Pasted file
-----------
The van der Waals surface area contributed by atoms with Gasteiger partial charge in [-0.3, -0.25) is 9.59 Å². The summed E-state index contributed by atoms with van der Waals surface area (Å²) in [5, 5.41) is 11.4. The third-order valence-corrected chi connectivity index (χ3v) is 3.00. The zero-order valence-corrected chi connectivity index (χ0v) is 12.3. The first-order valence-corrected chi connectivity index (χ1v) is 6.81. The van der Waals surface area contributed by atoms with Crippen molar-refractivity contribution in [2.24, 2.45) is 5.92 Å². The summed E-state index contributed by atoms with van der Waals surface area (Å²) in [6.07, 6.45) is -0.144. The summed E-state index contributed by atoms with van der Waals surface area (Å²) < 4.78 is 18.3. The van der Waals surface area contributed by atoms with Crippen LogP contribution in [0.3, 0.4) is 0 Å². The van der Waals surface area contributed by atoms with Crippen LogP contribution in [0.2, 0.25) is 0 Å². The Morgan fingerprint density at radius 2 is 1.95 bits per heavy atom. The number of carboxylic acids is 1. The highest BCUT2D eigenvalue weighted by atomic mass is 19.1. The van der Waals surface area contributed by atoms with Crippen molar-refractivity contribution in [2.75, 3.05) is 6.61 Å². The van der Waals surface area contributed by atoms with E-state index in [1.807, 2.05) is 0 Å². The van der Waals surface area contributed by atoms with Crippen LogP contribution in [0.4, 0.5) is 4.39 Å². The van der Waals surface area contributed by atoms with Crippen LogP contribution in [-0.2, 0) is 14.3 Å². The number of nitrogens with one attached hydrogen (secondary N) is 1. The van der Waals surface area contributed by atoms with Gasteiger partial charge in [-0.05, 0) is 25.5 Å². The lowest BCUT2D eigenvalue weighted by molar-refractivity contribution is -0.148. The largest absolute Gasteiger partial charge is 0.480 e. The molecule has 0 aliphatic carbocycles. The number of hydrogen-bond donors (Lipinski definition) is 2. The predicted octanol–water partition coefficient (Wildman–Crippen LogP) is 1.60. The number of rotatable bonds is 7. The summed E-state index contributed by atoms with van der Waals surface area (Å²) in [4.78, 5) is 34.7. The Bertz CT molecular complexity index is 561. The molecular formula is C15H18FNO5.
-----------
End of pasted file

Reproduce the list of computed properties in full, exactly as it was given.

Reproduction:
The van der Waals surface area contributed by atoms with Gasteiger partial charge in [-0.3, -0.25) is 9.59 Å². The summed E-state index contributed by atoms with van der Waals surface area (Å²) in [5, 5.41) is 11.4. The third-order valence-corrected chi connectivity index (χ3v) is 3.00. The zero-order valence-corrected chi connectivity index (χ0v) is 12.3. The first-order valence-corrected chi connectivity index (χ1v) is 6.81. The van der Waals surface area contributed by atoms with Crippen molar-refractivity contribution in [2.24, 2.45) is 5.92 Å². The summed E-state index contributed by atoms with van der Waals surface area (Å²) in [6.07, 6.45) is -0.144. The summed E-state index contributed by atoms with van der Waals surface area (Å²) < 4.78 is 18.3. The van der Waals surface area contributed by atoms with Crippen LogP contribution in [0.3, 0.4) is 0 Å². The van der Waals surface area contributed by atoms with Crippen LogP contribution in [0.2, 0.25) is 0 Å². The Morgan fingerprint density at radius 2 is 1.95 bits per heavy atom. The number of carboxylic acids is 1. The highest BCUT2D eigenvalue weighted by atomic mass is 19.1. The van der Waals surface area contributed by atoms with Crippen molar-refractivity contribution in [2.75, 3.05) is 6.61 Å². The van der Waals surface area contributed by atoms with E-state index in [1.807, 2.05) is 0 Å². The van der Waals surface area contributed by atoms with Crippen LogP contribution in [0.4, 0.5) is 4.39 Å². The van der Waals surface area contributed by atoms with Crippen LogP contribution in [-0.2, 0) is 14.3 Å². The number of nitrogens with one attached hydrogen (secondary N) is 1. The van der Waals surface area contributed by atoms with Gasteiger partial charge in [-0.05, 0) is 25.5 Å². The lowest BCUT2D eigenvalue weighted by molar-refractivity contribution is -0.148. The largest absolute Gasteiger partial charge is 0.480 e. The molecule has 0 aliphatic carbocycles. The number of hydrogen-bond donors (Lipinski definition) is 2. The predicted octanol–water partition coefficient (Wildman–Crippen LogP) is 1.60. The number of rotatable bonds is 7. The summed E-state index contributed by atoms with van der Waals surface area (Å²) in [4.78, 5) is 34.7. The Bertz CT molecular complexity index is 561. The molecular formula is C15H18FNO5.